Spinal cord perfusion after extensive segmental artery sacrifice: can paraplegia be prevented?

Christian D. Etz, Tobias M. Homann, Konstadinos A. Plestis, Ning Zhang, Maximilian Luehr, Donald J. Weisz, George Kleinman, Randall B. Griepp

Research output: Contribution to journalArticlepeer-review

67 Scopus citations


Objective: Understanding the ability of the paraspinal anastomotic network to provide adequate spinal cord perfusion pressure (SCPP) critical for both surgical and endovascular repair of thoracoabdominal aortic aneurysms (TAAA). Methods: To monitor pressure in the collateral circulation, a catheter was inserted into the distal end of the divided first lumbar segmental artery (SA) of 10 juvenile Yorkshire pigs (28.9 ± 3.8 kg). SA pairs from T3 through L5 were serially sacrificed at 32 °C; SCPP and function - using motor-evoked potentials (MEPs) - were continuously monitored until 1 h after clamping the last SA. Intermittent aortic and SCPP monitoring was continued for 5 days postoperatively, along with evaluation of motor function. Results: A mean of 14.4 ± 0.7 SAs were sacrificed without loss of MEP. SCPP (mmHg) dropped from 68 ± 7 before SA clamping (77% of aortic pressure) to 22 ± 6 at end clamping, and 21 ± 4 after 1 h, reaching its lowest point - 19 ± 4 - after 5 h. Postoperatively, SCPP recovered to 33 ± 6 at 24 h; 42 ± 10 at 48 h; 56 ± 14 at 72 h; 62 ± 15 at 96 h, returning to baseline (63 ± 20) at 120 h. Despite comparable SCPP patterns, four pigs did not fully regain the ability to stand. Six animals recovered: two could stand and four could walk. Conclusions: Interruption of all SAs at 32 °C in this pig model results in a spectrum of cord injury, with normal function in a majority of pigs postoperatively. The short duration of low SCPP suggests that hemodynamic manipulation lasting only 24-48 h may allow routine complete preservation of normal cord function despite sacrifice of all SAs.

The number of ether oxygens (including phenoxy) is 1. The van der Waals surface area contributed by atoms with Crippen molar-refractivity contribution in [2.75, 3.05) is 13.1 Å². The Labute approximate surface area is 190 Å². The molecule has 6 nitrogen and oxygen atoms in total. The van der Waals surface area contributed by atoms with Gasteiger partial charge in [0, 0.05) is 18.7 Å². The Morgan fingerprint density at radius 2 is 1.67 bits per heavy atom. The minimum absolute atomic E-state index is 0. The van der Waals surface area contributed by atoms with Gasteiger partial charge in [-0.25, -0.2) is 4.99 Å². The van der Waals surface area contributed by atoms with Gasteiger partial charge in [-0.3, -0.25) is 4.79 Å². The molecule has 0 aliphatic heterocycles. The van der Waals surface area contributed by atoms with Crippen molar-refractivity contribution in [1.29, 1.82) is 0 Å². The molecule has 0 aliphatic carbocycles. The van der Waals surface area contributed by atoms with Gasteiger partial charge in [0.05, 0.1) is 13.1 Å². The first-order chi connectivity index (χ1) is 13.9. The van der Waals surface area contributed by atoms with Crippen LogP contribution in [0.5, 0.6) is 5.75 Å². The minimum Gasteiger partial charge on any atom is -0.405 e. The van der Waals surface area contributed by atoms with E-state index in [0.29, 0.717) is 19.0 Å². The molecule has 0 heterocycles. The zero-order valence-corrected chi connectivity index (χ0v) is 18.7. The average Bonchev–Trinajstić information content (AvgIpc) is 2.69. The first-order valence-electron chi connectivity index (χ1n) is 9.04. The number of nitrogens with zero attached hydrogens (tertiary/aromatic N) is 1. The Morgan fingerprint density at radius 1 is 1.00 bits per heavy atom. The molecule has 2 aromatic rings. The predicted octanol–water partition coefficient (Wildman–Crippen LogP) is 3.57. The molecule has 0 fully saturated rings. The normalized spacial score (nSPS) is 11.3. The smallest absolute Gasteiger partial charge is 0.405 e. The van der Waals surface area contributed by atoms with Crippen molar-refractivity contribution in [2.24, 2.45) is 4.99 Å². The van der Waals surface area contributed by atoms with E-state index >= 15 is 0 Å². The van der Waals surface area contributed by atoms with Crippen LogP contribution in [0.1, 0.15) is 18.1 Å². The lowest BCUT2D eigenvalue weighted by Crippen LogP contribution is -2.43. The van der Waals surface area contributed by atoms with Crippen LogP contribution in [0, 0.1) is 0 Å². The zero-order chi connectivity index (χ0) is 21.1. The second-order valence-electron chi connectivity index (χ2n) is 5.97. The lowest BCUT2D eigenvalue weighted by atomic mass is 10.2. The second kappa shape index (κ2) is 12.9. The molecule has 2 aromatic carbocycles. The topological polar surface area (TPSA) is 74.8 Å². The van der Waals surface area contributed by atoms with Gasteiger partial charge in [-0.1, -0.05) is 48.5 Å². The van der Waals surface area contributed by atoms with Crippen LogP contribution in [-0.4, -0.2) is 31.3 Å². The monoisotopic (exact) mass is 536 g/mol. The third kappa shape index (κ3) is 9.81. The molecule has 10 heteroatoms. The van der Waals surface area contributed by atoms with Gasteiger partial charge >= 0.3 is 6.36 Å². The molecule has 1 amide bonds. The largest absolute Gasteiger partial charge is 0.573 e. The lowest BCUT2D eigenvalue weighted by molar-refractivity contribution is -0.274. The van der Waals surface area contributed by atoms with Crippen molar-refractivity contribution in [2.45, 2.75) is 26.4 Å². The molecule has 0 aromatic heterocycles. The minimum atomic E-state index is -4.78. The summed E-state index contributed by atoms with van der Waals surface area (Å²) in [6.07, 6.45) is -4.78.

Original languageEnglish (US)
Pages (from-to)643-648
Number of pages6
JournalEuropean Journal of Cardio-thoracic Surgery
Issue number4
StatePublished - Apr 2007

All Science Journal Classification (ASJC) codes

  • Surgery
  • Pulmonary and Respiratory Medicine
  • Cardiology and Cardiovascular Medicine


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